Dock Dog and Fisherman’s Dog!

I don’t know if falling off the dock into the water three times actually qualifies Kory to be called a “Dock Dog”… but that’s my story and I’m sticking to it.

After camp ended yesterday afternoon I was quite exhausted and pretty much decided to avoid any overdue chores that might otherwise occupy the evening. So I went out back and dug me up about a dozen meager earthworms at the edge of the compost, loaded up Kory in the truck, and headed down to the pond to fish for an hour.

As it turns out Kory is fascinated by the ritual mechanics of fishing. While at first he splashed at the edges of the pond until his white feet were a bit muddy and mucky he soon preferred to join me on the dock to study what I was so intently focused on. Oh, and he found out that the first step off the back of the dock was a plunge into considerably deeper water. I was pleased to see that he could swim.

Anyhow we both sat on the dock studying the bobber. Bobber watching is a largely contemplative form of meditation with an edge of expectation jolting from reverie as muscles suddenly spring into action. Kory seemed to understand and appreciate all of this intuitively and joined me in the game. He’d lie on the dock heady down watching the bobber intensely. And anytime it rolled white-side up or plunk underwater he’d tense and coil and be all ready to spring into action. Though I can’t imagine that he understood perfectly what the action would be.

He wasn’t expecting the first fish. He was really just watching the bobber in the water as I reeled it in fighting this way and that underwater. I pulled up in front of his nose a brim as big as my hand. Kory was so surprised and startled that he gave a little woof and backed up … stepping butt first off the side of the dock where he got to test his swimming again.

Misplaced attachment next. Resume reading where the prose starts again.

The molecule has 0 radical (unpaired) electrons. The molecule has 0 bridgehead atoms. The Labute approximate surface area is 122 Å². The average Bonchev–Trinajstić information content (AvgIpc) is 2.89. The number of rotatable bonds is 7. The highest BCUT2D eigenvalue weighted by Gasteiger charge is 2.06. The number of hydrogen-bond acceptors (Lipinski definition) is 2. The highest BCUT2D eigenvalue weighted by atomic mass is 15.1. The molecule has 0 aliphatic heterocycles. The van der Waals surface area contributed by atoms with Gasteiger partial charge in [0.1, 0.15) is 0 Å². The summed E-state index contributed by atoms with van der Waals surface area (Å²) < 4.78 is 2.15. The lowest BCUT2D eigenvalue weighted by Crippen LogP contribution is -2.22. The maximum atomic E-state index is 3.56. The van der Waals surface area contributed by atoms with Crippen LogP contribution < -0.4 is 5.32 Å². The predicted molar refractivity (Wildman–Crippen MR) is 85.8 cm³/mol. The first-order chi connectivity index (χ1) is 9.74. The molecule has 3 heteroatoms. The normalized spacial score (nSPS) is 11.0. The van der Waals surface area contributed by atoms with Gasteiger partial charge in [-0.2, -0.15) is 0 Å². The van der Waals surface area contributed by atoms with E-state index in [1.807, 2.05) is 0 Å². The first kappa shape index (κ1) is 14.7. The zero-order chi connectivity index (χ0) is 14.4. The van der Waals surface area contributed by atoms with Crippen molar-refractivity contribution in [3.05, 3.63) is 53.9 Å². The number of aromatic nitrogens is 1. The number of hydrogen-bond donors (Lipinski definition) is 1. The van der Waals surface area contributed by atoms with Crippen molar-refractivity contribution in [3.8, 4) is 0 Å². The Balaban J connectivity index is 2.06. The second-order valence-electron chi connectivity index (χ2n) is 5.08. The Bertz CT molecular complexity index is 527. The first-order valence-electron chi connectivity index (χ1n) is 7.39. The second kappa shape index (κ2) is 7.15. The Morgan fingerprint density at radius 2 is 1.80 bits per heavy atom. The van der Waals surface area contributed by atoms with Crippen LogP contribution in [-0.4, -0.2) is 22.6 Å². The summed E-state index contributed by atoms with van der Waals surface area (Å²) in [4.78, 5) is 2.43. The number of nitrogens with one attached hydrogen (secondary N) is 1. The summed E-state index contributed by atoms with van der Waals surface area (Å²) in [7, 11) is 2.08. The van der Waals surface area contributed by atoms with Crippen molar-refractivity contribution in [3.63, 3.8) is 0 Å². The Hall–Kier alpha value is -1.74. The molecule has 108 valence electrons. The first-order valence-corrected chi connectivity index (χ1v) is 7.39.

Fun to Run

Sometimes it’s fun to just run. I set this up early for campers. It has a couple of very subtle challenges. And of course it requires the handler to make decisions about how to conduct changes of sides. It’s fun to run this sort of course especially after a couple of grueling days of technical movement drills.

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I have a number of observations about this camp that I will largely keep to myself. I guess that means I am conscious of the public nature of blogging and that I should not treat this as a personal and private journal. It was a memorable camp on many levels.

You know that Eric Larson was here and making video record of what we did for the first two and a half days of a four day camp. I pretty much tried to conduct the camp as I would any other. I guess I didn’t really pull it off because I did not get in tune with the camp until after he left. I believe that the psychology of “getting in tune” would deserve its own thesis and discussion.

I won’t go into that now except to say that I was on the wrong tack with a couple of my campers; because I was more bent on studying the swell of the water than the wind.

Questions comments & impassioned speeches to Bud Houston: BudHouston@hughes.net. And Check out my new publication the Idea BookAgility Training for a Small Universe available at www.dogagility.org/store.

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